The basics - Palpitations

Many patients with palpitations have no serious defect. By Dr Raj Thakkar

Two-thirds of patients who present with palpitations, that is an awareness of one's own heart beating, will have no identifiable or sinister pathology.

Nevertheless, many of these patients are referred to secondary care, accounting for a third of all referrals.

Referrals cause anxiety to patients, clog up cardiac clinics and cost the NHS a lot of money. Of course, there will be many patients who do have serious cardiac disease.

Patients' medical history and family must be considered when discussing palpitations. Explore whether the patient has a history of heart, lung or thyroid disease, and whether they have features of angina.

Check whether they are taking any pro-arrhythmic drugs or whether there is a family history of sudden cardiac death.

A careful history often provides the diagnosis. If the patient is currently experiencing palpitations, examine their heart and, if possible, obtain an ECG immediately.

If they are compromised (e.g. are experiencing chest pain/dizziness/breathlessness, have a low BP or have a malignant ECG), immediate transfer to secondary care may be required.

Important features to consider include what the patient means by 'palpitations'. Some patients actually mean breathlessness, chest pain, dizziness or dys-pepsia.

Find out when they first experienced palpitations. If patients have experienced palpitations for many years, why are they presenting now? Anxiety, worsening palpitations or symptoms such as chest pain, dizziness or breathlessness may all trigger a visit to the GP.

Cardiac defects
Palpitations that have gone on for years may be suggestive of congenital or structural cardiac defects or syndromes; this should particularly be borne in mind in younger patients.

Of course, ostium secundum atrial septal defects, for example, may present with breathlessness or palpitations, often in middle-aged women. Recent-onset palpitations may be indicative of an acute cardiac or pulmonary insult, infection, anaemia, thyroid disease or a change in medication (such as reflex tachycardia secondary to amlodipine, or digoxin triggering arrhythmia in Wolff-Parkinson-White syndrome - see ECG above).

Check whether the palpitation feels regular or irregular. Perhaps ask the patient to tap out on the desk what they experience.

An irregular heartbeat may be indicative of paroxysms of AF whereas a fast regular heartbeat may be suggestive of atrial flutter, supraventricular or even ventricular tachycardia.

A slow palpitation may of course be normal or suggest heart block.

The length of time the palpitation is experienced may also offer clues to the diagnosis.

A short-lived thump in the chest with no associated breathlessness, dizziness or chest pain is likely to indicate benign ectopics.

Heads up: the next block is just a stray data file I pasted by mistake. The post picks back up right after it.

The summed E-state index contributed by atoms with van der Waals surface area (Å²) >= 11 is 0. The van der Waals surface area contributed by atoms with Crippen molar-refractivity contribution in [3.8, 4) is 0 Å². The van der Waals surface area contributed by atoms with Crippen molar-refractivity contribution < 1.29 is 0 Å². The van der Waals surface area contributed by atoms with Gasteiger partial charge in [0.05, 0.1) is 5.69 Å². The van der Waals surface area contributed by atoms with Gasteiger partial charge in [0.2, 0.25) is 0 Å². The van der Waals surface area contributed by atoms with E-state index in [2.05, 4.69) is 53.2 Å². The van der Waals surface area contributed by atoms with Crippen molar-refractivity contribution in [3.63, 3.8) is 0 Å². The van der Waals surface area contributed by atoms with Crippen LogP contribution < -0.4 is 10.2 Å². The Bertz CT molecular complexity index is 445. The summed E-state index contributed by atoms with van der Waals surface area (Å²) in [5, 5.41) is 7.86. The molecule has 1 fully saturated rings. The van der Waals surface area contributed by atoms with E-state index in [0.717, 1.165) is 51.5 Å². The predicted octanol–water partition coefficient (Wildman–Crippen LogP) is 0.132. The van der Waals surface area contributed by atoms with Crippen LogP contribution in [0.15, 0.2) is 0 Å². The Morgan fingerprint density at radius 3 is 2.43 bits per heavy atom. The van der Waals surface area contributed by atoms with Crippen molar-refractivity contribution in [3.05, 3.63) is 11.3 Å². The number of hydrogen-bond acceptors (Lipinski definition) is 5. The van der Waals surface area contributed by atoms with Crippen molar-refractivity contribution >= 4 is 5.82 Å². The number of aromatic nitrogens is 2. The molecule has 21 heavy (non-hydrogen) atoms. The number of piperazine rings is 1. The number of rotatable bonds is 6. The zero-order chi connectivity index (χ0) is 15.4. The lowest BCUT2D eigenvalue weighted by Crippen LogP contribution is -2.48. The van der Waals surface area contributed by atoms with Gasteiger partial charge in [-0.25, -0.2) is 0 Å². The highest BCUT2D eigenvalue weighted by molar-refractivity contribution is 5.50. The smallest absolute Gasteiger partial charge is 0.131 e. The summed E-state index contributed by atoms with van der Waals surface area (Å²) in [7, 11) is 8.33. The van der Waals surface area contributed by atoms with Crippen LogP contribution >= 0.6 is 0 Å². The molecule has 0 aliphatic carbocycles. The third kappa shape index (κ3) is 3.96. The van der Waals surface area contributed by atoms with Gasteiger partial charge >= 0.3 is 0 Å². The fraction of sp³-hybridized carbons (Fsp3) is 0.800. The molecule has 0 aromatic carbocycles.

Sudden-onset regular pal-pitations with an abrupt end suggest paroxysms of AF, supraventricular or even ventricular tachycardia. Ill-defined start and end points may suggest longer standing AF.

Ask the patient when the palpitations occur. Those occurring at night, particularly when patients are lying on their left side, often reflect the cardiac apex beating against the thoracic structures.

While exercise triggers sinus tachycardia, arrhythmias experienced during exertion may also indicate more sinister pathology (such as ventricular tachyarrhythmias).

Some patients can offer a clear history of palpitations occurring soon after taking prescribed medication, caffeine, alcohol or drugs such as cocaine.

Alcohol consumption should be assessed accurately (units = ml consumed/1,000 x % alcohol) and a smoking history taken.

A general examination is required to look for features of poor health, infection, anaemia, respiratory and thyroid disease.

A cardiac examination is obviously essential, looking for evidence of rhythm disturbance, valvular disease, congenital heart disease, cardiac failure and endocarditis.

BP should be measured. A normal cardiac examination does not exclude a sinister cause of palpitations but an abnormal examination may increase its likelihood.

If you have access, an ECG should be performed. Of course, it is crucial that the reading is interpreted correctly. There is evidence that many GPs are not able to accurately diagnose rhythm disturbances such as AF on an ECG.

Wolff-Parkinson-White syndrome is often missed on ECGs. Paediatric ECGs always require specialist interpretation.

Many GP practices have access to 24-hour ambulatory ECG monitors, which may prove invaluable to diagnosing patients complaining of intermittent palpitations.

Bloods such as a FBC and TFTs should be checked. Electrolytes should be monitored and, if the patient is on digoxin, levels should be established at the outset and monitored if appropriate.

If you have access to echocardiography and are concerned there may be structural heart disease, it is reasonable to organise a scan as long as the patient is stable and you are confident you can interpret an echo report.

Referral to secondary care should be immediate if the patient is compromised, otherwise referral should be considered if sinister features are exhibited.

These include prolonged palpitations, exercise-induced symptoms, tachy- or brady- arrhythmias, palpitations associated with breathlessness, dizziness (or collapse) or chest discomfort, structural heart disease on examination including cardiac failure, family history of cardiac death (<40 years of age) or an abnormal ECG.

Patients should be advised on the latest DVLA guidelines.

  • Dr Thakkar is a GP in Wooburn Green, Buckinghamshire

Learning points

  • Most palpitations are benign.
  • Associated chest pain, dizziness/collapse, breathlessness and exercise-induced palpitations are serious features.
  • If performing ECGs, ensure they are properly interpreted.

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